Scott Kuczkowski: FICTION I really like Derrick Lewis, especially with him being a simple, blue-collar type of guy with massive power. I think he’s got a bright future in the Heavyweight Division and will probably be challenging for the title before long, but I don’t think it will happen this year. Lewis stated he didn’t even want to discuss his next fight for at least 3 months, which means his next bout probably won’t happen until the summer. I think a good matchup for him would be the winner of Alistair Overeem vs. Mark Hunt. Fighting the winner of that bout would then put him in the Top 5 of the Heavyweight Division, after which he’d have to fight either Junior dos Santos or Fabricio Werdum. Defeating one of those guys would then put him line to face Stipe Miocic. While I know a lot of people would like to see that matchup before the end of the year, I don’t think it would happen until 2018.

On the other hand, if there is an injury somewhere and he felt like stepping in to take a short-notice fight, that timeline could be sped up and he could fight for the gold before the year closes out. After his last fight though, he seemed like he wanted a break, so I doubt that will happen.

The UFC’s Flyweight division should not be too devastated with the loss of Kyoji Horiguchi should the UFC fail to re-offer him an acceptable contract.

Dino Zee: FACT Well, we’ll find out, won’t we? With Horiguchi having signed with Rizin, time will tell.

Horiguchi, fun as he is, also found himself in a spot many of the flyweights are in – they already lost to Mighty Mouse, and they didn’t do much in that first fight to instill confidence that a rematch would go differently. Kinda like Benvaidez, Cejudo, or even John Moraga. Stuck in that spot, with a title shot (as long as Demetrious holds the belt) probably not coming soon, makes it hard to really promote a guy as someone to watch. Which is why, for the most part, Flyweight is promoted so terribly. And when you’re in that spot, and you’re not seen as a huge commodity anymore, then it’s pretty easy to imagine that the division will carry on without you just fine. On top of that, there are some up and comers in the division – like Ray Borg, Brandon Moreno, Ben Nguyen – so it’s not like we’re just stuck with veterans and retreads.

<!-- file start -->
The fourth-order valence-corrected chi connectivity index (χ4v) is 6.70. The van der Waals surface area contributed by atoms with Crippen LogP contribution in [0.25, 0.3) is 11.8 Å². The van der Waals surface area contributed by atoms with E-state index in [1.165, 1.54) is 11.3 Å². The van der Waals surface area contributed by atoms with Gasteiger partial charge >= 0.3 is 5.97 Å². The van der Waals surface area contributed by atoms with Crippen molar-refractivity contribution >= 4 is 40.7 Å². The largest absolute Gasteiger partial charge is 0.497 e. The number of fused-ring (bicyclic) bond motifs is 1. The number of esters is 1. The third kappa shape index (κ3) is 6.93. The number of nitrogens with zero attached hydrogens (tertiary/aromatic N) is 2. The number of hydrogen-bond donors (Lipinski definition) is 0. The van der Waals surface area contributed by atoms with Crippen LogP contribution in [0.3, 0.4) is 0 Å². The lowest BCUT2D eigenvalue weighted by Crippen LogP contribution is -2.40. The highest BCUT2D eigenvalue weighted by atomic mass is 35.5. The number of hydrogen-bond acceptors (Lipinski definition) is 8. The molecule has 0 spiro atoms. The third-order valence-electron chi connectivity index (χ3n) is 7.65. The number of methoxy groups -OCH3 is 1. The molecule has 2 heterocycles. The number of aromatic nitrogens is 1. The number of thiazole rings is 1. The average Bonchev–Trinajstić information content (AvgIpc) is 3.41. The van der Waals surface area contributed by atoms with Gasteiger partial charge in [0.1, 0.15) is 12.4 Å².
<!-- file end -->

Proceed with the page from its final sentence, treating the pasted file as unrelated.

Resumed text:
Don’t get me wrong – losing Horiguchi is a small bummer for the UFC’s Flyweight Division, but it’s not some insurmountable loss.

Scott Kuczkowski: FACT As of this column, Horiguchi has signed with Rizin, so I’m pretty sure the chances of the UFC coming to terms with him are zero. While Horiguchi was a good fighter and highly ranked, he’d already lost to Demetrious Johnson and I didn’t see anything from him in his fights afterward that made me think a rematch would turn out any different. Unfortunately, for Horiguchi, I don’t think he had a very big following with US fans, so the UFC probably didn’t see him as someone who could headline a PPV card without another major name. Say what you want, but that hurts a fighter tremendously when it comes to contract negotiations.

Plus, I don’t think a lack of names hurts the UFC Flyweight Division as much as the fact that the Champ has looked pretty unbeatable. At this point, Johnson has really only looked human a few times, which hurts the UFC when trying to hype challengers as being legitimate threats to his title. Unless the rest of the division steps up their game or Johnson gets tired of defending his title, the UFC Flyweight Division is going to continue to be a challenge to promote.

So who won? Was Kuch able to hand Dino his first loss or did Dino easily rack up another win? You’ve got until midnight eastern on Saturday to vote, so make sure you make your voice heard!

And that’s it for today but, as always, we’ll be back next week with another contest! And please, be sure to vote!